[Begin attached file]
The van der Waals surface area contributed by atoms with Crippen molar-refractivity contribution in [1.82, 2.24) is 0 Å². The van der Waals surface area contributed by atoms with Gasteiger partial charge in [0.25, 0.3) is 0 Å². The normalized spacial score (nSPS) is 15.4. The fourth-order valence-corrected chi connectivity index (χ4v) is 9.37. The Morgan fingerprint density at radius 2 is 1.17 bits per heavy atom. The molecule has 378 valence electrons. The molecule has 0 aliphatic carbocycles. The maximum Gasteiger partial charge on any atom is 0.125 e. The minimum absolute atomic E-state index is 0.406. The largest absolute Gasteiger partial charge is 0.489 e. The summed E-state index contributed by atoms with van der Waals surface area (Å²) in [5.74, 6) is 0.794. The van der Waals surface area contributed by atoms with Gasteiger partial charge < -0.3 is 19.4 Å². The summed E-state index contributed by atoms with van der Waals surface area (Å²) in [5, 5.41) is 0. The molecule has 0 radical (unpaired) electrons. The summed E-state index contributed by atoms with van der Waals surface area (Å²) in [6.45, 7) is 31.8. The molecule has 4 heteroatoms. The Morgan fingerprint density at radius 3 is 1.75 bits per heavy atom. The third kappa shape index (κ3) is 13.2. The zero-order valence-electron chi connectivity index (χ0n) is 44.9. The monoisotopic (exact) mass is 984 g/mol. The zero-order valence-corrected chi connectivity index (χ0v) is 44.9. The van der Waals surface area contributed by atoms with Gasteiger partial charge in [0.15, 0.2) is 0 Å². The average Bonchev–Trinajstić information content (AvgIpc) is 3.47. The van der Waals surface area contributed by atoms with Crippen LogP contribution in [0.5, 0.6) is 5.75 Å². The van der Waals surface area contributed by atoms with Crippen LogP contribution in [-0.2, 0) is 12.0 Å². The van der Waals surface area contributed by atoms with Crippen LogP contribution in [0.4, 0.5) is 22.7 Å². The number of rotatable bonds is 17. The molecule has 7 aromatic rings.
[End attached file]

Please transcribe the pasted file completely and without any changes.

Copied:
The van der Waals surface area contributed by atoms with Crippen molar-refractivity contribution in [1.82, 2.24) is 0 Å². The van der Waals surface area contributed by atoms with Gasteiger partial charge in [0.25, 0.3) is 0 Å². The normalized spacial score (nSPS) is 15.4. The fourth-order valence-corrected chi connectivity index (χ4v) is 9.37. The Morgan fingerprint density at radius 2 is 1.17 bits per heavy atom. The molecule has 378 valence electrons. The molecule has 0 aliphatic carbocycles. The maximum Gasteiger partial charge on any atom is 0.125 e. The minimum absolute atomic E-state index is 0.406. The largest absolute Gasteiger partial charge is 0.489 e. The summed E-state index contributed by atoms with van der Waals surface area (Å²) in [5.74, 6) is 0.794. The van der Waals surface area contributed by atoms with Gasteiger partial charge < -0.3 is 19.4 Å². The summed E-state index contributed by atoms with van der Waals surface area (Å²) in [5, 5.41) is 0. The molecule has 0 radical (unpaired) electrons. The summed E-state index contributed by atoms with van der Waals surface area (Å²) in [6.45, 7) is 31.8. The molecule has 4 heteroatoms. The Morgan fingerprint density at radius 3 is 1.75 bits per heavy atom. The third kappa shape index (κ3) is 13.2. The zero-order valence-electron chi connectivity index (χ0n) is 44.9. The monoisotopic (exact) mass is 984 g/mol. The zero-order valence-corrected chi connectivity index (χ0v) is 44.9. The van der Waals surface area contributed by atoms with Gasteiger partial charge in [0.15, 0.2) is 0 Å². The average Bonchev–Trinajstić information content (AvgIpc) is 3.47. The van der Waals surface area contributed by atoms with Crippen LogP contribution in [0.5, 0.6) is 5.75 Å². The van der Waals surface area contributed by atoms with Crippen LogP contribution in [-0.2, 0) is 12.0 Å². The van der Waals surface area contributed by atoms with Crippen LogP contribution in [0.4, 0.5) is 22.7 Å². The number of rotatable bonds is 17. The molecule has 7 aromatic rings.